Furniture from private property Hildo Krop

In a music cabinet (or bookcase) of blackened oak from around 1925, such openwork motifs have also been used. Krop used the furniture himself in his studio, where it was until his death. The cabinet has a drawer on the front and a shelf on the right. The all-around finished furniture can stand freely in the room. An heir acquired this cabinet from the artist’s private property. As a result, its existence was unknown until recently. Another piece of furniture from Krop's own studio is the richly decorated blanket chest that the artist made for his wife in 1948. On the lid of the chest is written in a graceful handwriting"Hildo Krop dedicavit uxori carissimae AD 1948", meaning: "Dedicated by Hildo Krop to his beloved wife in 1948". The blanket chest is made from jati wood (very old teak from East Java). On the front and sides of the chest a text in capital letters is written on a bandarole"De mens staat en valt | En helpt en richt zich op | Wat geloof de mens ook heeft verloren | De vrijheid eenmaal wordt geboren" ("Man stands and falls | And helps and gets up | Whatever faith man has lost | Once freedom is born"). This phrase, like the representations on the seven relief panels, refers to the liberation of 1945. 



Ceramics for ESKAF

In addition to furniture, Krop made ceramics for the homeFrom 1919 he designed ceramics for ESKAF (Eerste Steenwijker Kunst Aardewerk Fabriek), the earthenware factory of which his father was co-founder and director. Between 1919 and 1934 ESKAF produced fascinating pieces designed by various artists. Krop made around sixty designs for decorative and utilitarian pottery, as well as tiles and building ornaments. Around 1920 he designed a sculpture of a Maenad. This Maenad from Greek mythology is a female nymph - in this case with goat’s legs and tail - who accompanies and honours Dionysos, the god of wine. The animal and plant motifs in his work, but also the mythical animals, fauns, the Greek god Pan and mythological figures such as this Maenad almost always have a symbolic meaning. For example, the faun stands for the unconscious, unspoiled nature. Many of these figures can be found in the epic poem “Pan”, written by Herman Gorter in 1912, which was very popular in socialist circles.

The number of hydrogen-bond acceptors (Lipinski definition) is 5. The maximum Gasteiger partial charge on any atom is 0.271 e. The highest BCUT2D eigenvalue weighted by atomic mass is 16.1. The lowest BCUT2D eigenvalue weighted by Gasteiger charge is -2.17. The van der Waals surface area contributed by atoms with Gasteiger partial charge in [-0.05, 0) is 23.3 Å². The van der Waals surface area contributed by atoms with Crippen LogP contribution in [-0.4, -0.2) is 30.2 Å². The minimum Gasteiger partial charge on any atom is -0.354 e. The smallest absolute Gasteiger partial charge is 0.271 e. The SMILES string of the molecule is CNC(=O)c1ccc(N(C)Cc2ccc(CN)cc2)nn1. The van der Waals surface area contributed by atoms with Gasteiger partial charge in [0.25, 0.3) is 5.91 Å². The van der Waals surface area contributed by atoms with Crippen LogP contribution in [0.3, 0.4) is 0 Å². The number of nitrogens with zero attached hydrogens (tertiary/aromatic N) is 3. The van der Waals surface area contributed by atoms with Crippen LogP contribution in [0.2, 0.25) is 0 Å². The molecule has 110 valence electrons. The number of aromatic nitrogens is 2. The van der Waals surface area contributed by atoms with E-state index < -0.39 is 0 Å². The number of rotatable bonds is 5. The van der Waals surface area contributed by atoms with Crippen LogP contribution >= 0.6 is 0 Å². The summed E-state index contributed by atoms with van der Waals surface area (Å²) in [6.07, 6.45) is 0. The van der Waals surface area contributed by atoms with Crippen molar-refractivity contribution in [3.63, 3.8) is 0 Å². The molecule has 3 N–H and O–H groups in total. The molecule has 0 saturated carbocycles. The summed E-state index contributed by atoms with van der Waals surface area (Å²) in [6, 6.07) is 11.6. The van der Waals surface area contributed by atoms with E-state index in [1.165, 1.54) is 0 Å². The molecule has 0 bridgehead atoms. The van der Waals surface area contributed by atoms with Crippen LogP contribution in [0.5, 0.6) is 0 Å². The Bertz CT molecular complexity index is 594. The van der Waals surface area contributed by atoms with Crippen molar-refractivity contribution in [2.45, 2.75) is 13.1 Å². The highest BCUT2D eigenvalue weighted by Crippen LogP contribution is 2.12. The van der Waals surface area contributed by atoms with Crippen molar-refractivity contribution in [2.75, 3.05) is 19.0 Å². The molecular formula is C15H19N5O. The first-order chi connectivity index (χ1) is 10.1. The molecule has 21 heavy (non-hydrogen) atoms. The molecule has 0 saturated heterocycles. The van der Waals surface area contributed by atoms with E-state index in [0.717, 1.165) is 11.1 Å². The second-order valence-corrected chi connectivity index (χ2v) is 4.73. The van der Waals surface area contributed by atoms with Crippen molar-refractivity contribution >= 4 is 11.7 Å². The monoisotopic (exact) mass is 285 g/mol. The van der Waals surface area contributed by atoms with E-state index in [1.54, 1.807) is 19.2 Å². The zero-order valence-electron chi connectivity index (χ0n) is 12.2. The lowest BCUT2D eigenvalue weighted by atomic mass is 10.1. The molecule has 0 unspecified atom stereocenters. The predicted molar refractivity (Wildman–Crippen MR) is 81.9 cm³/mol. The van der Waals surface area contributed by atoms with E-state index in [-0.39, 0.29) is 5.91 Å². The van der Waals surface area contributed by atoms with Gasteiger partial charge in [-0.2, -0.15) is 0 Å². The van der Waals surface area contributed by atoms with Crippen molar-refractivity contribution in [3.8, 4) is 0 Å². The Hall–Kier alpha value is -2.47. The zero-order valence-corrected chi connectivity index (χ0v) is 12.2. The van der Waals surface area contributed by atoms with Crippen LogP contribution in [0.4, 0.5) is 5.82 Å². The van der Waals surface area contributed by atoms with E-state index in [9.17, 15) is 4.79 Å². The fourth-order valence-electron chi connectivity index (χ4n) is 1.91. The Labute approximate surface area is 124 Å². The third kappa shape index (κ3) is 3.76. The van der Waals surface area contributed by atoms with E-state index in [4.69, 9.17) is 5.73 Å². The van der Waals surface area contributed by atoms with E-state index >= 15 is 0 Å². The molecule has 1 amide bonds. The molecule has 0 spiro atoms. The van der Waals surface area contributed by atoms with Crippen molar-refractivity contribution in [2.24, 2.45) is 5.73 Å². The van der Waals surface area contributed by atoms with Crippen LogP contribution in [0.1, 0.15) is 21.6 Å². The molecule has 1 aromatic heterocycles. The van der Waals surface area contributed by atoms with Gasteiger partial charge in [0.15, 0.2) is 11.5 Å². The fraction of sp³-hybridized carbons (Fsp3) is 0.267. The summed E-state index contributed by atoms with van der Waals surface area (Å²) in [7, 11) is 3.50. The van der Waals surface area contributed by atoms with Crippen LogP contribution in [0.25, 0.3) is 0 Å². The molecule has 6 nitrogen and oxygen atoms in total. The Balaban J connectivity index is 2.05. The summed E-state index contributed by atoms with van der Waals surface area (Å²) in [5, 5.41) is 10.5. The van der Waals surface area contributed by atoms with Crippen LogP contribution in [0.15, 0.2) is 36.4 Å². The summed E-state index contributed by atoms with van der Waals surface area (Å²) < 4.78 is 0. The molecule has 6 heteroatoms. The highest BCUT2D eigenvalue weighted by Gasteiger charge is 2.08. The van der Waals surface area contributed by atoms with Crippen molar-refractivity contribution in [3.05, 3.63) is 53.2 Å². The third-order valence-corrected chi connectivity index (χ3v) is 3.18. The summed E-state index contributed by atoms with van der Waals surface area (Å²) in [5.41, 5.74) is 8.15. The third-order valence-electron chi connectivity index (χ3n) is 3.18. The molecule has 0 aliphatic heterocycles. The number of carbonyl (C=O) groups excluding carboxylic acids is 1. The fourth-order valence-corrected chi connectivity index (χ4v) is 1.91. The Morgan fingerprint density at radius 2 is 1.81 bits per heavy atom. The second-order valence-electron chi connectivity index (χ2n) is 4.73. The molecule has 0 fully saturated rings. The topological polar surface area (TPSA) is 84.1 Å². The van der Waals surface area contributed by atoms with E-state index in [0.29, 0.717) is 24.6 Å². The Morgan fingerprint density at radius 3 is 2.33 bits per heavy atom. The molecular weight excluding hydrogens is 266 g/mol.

Gold medal in Paris

Several ESKAF designs by Krop were awarded a gold medal at the Exposition Internationale des Arts Décoratifs et Industriels Modernes in Paris in 1925. The Dutch pavilion, designed by J.F. Staal, was entirely built and decorated in the style of the Amsterdam School. The pavilion was a collaborative project by various Amsterdam School artists, such as Lambertus Zijl, John Rädecker and Joseph Mendes da Costa. Krop also contributed to the decoration of the building. He designed sculptures for the exterior, but also a rug for the interior. Possibly the beam-ends from the Kunstconsult collection, which are also heirlooms from the Krop studio, were incorporated in this pavilion. The two polychrome wooden consoles show different carved figures, including a squirrel and a bird, painted in gold, red and blue. It is known that similar beam-ends by Krop have been used in the Dutch pavilion.


Ceramics from his own workshop

Krop continued to make ceramics, later also in his own studio. In between major assignments he started experimenting in 1925 with making small ceramic sculptures, which he baked in his pot stoveFrom 1927 he owned a coal-fired enamel oven, of which he was able to slowly increase the temperature. He made cheerful, sensitive and humorous ceramic pieces of people, masks, fauns and animals. Some small sculptures were used as models for larger sculptures and bronze sculptures. After the Second World War, Krop continued to experiment with glazes and motifs. He also purchased a larger gas oven, enabling him to bake larger-sized ceramics. His ceramics grew into an important addition to his large, monumental sculptures.


Unique urn

After the war, Krop also made several commemorative statues. In the collection of Kunstconsult there is a unique urn with a representation of standing and lying men in reliefHe made the urn in 1948 from glazed polychrome ceramic, partly covered with gold. This urn was probably intended for the wall behind the National Monument on Dam Square in Amsterdam. Eleven urns filled with earth were placed in this curved memorial wall. This earth came from fusillade and honorary burial sites from the then eleven provinces of The Netherlands and from the former Dutch East Indies. Eventually, Krop’s urn was not placed in this wall, because Krop did not agree with the fact that also earth from Indonesia was incorporated. The figures on the urn show great affinity with the representations that Krop incorporated into the aforementioned blanket chest from the same year. 



The hand of the sculptor

Krop worked for the municipality of Amsterdam until his death in 1970. He died working in his studio at the age of 86. As a very versatile and productive artist, he left behind a large oeuvre, both in public and private space. Hildo Krop is best known as a sculptor. But also in his other work - his wood carvings, furniture and ceramics - the hand of the sculptor is clearly visible.



Text: Noortje Remmerswaal

Photos: Noortje Remmerswaal, Dennis A-Tjak and Joop van Bilsen / Anefo, Nationaal Archief via Wikimedia Commons


© Kunstconsult – 20th century art | objects